Being Europeans, as well as accomplished cooks, Angelo and Jean-Pierre take lunch very seriously, even when out in the woods some distance from civilization. "So I brought with me a few little things to nibble on," Jean-Pierre mumbled. "Me, too," chimed Angelo. And out of their packs came course after course of the most astonishing picnic, which they proceeded to layout on the hood of Angelo's SUV: a terrine of lobster and halibut en gelee, artisanal salami and prosciutto and mortadella, Angelo's homemade pate of boar and home-cured olives, cornichons, chicken salad, a generous selection of cheeses and breads, fresh strawberries and pastries, silverware and napkins, and, naturally, a bottle each of red and white wine.
Friday, March 23, 2012
Isn't This The Lunch Most Hunters Pack?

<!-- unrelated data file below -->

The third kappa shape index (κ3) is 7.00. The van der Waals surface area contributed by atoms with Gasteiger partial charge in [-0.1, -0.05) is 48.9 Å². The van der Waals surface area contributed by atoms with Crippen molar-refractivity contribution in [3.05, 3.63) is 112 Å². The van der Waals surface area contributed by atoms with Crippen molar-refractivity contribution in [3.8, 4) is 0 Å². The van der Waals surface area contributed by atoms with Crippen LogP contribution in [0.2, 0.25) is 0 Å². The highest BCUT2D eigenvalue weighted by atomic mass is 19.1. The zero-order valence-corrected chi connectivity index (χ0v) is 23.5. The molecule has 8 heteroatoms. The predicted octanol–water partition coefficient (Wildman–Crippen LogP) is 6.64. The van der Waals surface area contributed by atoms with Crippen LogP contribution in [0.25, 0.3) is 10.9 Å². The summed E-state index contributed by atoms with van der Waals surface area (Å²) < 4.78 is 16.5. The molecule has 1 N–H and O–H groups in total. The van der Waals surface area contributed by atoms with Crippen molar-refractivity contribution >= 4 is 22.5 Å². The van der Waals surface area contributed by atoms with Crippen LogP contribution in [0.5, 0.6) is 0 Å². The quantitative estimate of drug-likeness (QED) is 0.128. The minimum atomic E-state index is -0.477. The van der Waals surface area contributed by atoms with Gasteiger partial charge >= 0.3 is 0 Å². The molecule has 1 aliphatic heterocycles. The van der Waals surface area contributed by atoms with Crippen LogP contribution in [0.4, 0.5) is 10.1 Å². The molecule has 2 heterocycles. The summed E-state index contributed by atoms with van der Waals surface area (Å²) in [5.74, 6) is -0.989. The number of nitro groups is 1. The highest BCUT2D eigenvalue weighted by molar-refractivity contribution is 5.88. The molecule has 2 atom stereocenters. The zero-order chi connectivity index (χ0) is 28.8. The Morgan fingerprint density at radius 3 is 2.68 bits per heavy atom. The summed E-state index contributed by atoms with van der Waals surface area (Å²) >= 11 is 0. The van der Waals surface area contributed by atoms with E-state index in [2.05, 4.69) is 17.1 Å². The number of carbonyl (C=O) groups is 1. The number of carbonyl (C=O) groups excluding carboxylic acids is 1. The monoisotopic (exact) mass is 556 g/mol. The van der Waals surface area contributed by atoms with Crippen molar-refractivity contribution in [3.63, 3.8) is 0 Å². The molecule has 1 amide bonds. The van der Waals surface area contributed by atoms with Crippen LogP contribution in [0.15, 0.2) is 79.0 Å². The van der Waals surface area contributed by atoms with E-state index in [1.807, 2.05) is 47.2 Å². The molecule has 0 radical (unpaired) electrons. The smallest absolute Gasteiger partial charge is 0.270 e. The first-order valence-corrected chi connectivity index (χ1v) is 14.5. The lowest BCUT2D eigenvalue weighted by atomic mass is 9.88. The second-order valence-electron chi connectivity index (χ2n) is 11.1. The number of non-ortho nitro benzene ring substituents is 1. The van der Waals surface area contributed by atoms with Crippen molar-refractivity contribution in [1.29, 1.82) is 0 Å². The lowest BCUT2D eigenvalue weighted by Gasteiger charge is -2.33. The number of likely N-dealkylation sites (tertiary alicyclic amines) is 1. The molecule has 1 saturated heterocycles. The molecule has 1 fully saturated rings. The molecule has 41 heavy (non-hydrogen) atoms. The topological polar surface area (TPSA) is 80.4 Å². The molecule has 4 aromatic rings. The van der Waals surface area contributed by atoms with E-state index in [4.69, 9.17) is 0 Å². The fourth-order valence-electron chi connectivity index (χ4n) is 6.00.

I am reading Michael Pollan's The Omnivore's Dilemma: A Natural History of Four Meals (2006), and it is most thought provoking and often quite entertaining. At one point, this suburban Jewish boy decides to become a hunter so that he truly understand the sensation of killing his own meat (after a quite interesting refutation of animal rights theory by an otherwise pretty left sort). He has been led into hunting by a couple of people he knows from the San Francisco Bay Area, both of them immigrants to America from traditional European cultures. He explains that his first attempt at wild pig hunting, in north Sonoma County, was not successful, because of too good a lunch: